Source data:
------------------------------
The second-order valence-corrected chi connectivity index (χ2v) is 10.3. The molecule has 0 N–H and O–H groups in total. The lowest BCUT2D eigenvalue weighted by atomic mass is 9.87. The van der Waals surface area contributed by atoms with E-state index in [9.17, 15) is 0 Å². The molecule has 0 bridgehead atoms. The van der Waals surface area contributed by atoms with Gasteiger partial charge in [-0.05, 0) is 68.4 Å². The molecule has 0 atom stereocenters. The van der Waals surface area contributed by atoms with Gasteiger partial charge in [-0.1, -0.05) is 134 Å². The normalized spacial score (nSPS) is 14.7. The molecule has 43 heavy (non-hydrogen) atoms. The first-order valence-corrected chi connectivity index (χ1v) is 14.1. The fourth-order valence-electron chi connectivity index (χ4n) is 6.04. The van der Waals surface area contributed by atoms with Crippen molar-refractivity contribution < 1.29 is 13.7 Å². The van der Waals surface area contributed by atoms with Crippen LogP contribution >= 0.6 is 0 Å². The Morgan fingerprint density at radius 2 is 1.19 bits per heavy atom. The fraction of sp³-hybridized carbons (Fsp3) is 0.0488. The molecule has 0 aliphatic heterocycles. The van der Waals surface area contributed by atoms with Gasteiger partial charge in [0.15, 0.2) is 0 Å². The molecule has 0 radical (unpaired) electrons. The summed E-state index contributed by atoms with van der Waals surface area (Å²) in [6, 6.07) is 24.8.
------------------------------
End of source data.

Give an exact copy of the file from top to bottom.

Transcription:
The second-order valence-corrected chi connectivity index (χ2v) is 10.3. The molecule has 0 N–H and O–H groups in total. The lowest BCUT2D eigenvalue weighted by atomic mass is 9.87. The van der Waals surface area contributed by atoms with E-state index in [9.17, 15) is 0 Å². The molecule has 0 bridgehead atoms. The van der Waals surface area contributed by atoms with Gasteiger partial charge in [-0.05, 0) is 68.4 Å². The molecule has 0 atom stereocenters. The van der Waals surface area contributed by atoms with Gasteiger partial charge in [-0.1, -0.05) is 134 Å². The normalized spacial score (nSPS) is 14.7. The molecule has 43 heavy (non-hydrogen) atoms. The first-order valence-corrected chi connectivity index (χ1v) is 14.1. The fourth-order valence-electron chi connectivity index (χ4n) is 6.04. The van der Waals surface area contributed by atoms with Crippen molar-refractivity contribution < 1.29 is 13.7 Å². The van der Waals surface area contributed by atoms with Crippen LogP contribution >= 0.6 is 0 Å². The Morgan fingerprint density at radius 2 is 1.19 bits per heavy atom. The fraction of sp³-hybridized carbons (Fsp3) is 0.0488. The molecule has 0 aliphatic heterocycles. The van der Waals surface area contributed by atoms with Gasteiger partial charge in [0.15, 0.2) is 0 Å². The molecule has 0 radical (unpaired) electrons. The summed E-state index contributed by atoms with van der Waals surface area (Å²) in [6, 6.07) is 24.8.